Montreal lies at the confluence of several climactic regions and thus the climate in Montreal varies greatly, both by season and by day to day, and is considered a part of the culture of the city by Montrealers.Precipitation is abundant with an average snowfall of 2.14 metres (7.0 ft) per year in the winter and regular rainfall throughout the year averaging 897 millimetres (35.3 in). Each year the city government spends more than C$50 million on snow removal. Summer is the wettest season statistically, but it is also the sunniest.The coldest month of the year is January, which has a daily average temperature of −10.4 °C (13 °F) Eaveraging a daily low of −14.9 °C (5.2 °F). Due to wind chill, the perceived temperature can be much lower than the actual temperature and wind chill factor is often included in Montreal weather forecasts. The warmest month is July which has a daily average temperature of 20.9 °C (69.6 °F) Eaveraging a daily high of 26.3 °C (79.3 °F). The lowest temperature ever recorded was −37.8 °C (−36.0 °F) on 15 January 1957 and the highest temperature ever was 37.6 °C (99.7 °F) on 1 August 1975Moderate to high humidity is common in the summer. In spring and autumn, rainfall averages between 55 and 94 millimetres (2.2 and 3.7 in) a month. Some snow in spring and autumn is normal. Similarly, late heat waves as well as "Indian summers" are a regular feature of the climate[3].Despite its widely varying climate, the Montreal region supports a diverse array of plants and wildlife. The maple is one of the most common trees and the sugar maple in particular is an enduring symbol of Montreal and Quebec, thanks to the production of maple syrup.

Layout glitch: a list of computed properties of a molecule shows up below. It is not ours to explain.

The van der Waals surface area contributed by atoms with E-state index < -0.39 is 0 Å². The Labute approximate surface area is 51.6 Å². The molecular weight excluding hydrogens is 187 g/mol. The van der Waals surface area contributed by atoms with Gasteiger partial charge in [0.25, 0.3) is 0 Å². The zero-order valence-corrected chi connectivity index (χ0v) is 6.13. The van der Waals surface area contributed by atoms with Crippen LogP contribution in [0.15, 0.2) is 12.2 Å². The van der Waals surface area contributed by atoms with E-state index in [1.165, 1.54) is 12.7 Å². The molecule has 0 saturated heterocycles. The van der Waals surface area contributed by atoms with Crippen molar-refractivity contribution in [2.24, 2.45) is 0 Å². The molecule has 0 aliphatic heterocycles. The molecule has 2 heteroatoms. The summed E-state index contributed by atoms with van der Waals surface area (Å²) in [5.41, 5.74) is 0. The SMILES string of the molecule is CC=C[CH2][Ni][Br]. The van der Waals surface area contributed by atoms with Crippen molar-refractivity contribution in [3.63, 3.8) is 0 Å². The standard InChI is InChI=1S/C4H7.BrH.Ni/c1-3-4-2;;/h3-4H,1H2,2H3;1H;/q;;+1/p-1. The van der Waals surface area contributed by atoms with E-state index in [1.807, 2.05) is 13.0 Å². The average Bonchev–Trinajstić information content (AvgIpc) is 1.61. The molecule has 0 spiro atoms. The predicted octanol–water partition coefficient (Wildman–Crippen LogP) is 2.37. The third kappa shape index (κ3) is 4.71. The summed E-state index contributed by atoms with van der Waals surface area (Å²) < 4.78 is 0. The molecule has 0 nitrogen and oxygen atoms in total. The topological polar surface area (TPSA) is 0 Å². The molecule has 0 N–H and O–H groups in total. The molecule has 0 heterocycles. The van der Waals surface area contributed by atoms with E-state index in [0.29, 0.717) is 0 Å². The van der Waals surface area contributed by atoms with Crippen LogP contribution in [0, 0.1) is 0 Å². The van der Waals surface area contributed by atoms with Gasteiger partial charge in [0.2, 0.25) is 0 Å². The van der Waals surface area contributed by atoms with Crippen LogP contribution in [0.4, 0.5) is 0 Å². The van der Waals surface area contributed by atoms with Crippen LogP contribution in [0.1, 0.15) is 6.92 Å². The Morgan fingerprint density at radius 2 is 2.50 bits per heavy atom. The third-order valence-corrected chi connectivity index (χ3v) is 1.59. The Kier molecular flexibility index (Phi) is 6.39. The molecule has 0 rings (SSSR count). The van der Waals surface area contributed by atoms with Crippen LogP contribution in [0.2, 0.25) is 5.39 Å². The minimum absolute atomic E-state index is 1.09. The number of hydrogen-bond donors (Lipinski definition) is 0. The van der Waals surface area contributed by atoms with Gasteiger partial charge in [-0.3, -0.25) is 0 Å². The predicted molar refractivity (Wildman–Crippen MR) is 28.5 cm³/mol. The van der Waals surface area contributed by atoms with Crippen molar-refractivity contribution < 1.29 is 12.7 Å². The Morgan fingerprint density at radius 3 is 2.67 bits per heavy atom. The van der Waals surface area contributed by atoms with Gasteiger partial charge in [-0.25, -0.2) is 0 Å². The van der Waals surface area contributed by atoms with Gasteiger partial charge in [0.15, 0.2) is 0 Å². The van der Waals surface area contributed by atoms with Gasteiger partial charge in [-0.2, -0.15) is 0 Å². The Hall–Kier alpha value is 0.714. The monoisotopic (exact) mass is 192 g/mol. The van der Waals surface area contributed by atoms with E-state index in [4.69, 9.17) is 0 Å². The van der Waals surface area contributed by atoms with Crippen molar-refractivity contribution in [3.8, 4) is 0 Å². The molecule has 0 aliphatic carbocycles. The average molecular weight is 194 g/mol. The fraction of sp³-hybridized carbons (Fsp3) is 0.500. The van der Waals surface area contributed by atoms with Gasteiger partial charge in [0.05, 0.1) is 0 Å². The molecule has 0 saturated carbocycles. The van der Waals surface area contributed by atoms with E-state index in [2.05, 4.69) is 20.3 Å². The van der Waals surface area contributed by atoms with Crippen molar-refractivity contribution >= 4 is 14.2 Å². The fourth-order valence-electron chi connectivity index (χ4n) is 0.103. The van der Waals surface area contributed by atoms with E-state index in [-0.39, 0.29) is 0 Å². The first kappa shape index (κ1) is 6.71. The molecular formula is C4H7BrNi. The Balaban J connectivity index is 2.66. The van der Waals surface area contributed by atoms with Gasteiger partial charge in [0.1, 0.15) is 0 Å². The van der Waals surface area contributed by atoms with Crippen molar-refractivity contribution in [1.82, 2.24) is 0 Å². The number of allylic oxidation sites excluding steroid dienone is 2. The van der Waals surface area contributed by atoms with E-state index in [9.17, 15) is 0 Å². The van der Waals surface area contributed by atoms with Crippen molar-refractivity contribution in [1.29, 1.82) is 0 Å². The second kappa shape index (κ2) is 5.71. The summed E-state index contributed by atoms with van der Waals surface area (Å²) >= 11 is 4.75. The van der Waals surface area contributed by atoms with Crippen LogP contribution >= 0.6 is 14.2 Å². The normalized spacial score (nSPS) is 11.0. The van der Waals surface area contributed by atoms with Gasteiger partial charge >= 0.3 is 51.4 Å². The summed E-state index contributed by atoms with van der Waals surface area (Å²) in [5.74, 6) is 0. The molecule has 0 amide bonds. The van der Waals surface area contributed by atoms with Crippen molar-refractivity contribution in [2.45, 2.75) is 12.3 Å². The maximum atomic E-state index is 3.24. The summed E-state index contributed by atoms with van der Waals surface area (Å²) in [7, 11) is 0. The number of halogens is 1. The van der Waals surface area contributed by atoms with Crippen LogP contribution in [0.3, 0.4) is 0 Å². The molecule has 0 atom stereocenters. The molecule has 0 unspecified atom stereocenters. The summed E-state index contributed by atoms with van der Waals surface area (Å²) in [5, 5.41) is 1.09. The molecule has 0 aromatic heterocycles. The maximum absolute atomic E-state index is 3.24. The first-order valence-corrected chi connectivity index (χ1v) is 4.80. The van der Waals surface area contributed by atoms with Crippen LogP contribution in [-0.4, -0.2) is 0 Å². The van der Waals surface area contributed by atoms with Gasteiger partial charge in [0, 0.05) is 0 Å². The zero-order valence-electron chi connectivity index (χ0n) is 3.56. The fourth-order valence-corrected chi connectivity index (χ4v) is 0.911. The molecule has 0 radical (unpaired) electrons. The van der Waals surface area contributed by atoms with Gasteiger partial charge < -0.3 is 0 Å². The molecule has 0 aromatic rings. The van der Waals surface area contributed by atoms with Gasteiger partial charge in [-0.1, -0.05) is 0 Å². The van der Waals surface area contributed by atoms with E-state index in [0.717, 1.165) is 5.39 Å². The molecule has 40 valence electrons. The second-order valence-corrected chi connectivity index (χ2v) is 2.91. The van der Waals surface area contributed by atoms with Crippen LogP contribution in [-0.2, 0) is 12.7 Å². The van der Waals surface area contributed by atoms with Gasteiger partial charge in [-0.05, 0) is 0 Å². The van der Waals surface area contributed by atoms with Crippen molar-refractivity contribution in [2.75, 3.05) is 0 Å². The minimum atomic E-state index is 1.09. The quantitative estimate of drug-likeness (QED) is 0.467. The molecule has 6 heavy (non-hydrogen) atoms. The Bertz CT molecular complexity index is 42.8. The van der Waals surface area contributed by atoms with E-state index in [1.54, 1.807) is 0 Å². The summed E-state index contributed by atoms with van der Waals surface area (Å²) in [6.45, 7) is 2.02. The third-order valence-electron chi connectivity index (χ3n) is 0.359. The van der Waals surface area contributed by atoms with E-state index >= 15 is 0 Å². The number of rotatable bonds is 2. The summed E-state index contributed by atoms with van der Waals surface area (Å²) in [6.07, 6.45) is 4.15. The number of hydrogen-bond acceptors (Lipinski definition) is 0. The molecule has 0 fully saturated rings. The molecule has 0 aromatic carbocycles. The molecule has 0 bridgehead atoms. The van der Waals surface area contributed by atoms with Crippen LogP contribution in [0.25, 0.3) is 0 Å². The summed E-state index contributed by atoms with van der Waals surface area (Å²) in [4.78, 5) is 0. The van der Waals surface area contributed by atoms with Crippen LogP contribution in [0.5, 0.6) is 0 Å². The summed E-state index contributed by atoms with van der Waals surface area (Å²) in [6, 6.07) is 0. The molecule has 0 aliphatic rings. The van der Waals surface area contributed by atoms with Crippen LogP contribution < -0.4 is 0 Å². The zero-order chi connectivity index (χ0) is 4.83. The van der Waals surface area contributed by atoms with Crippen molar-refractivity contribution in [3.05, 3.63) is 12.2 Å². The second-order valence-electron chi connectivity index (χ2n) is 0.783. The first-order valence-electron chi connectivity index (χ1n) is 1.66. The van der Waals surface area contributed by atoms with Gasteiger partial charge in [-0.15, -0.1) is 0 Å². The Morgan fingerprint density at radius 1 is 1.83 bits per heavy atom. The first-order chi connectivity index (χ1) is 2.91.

Demographics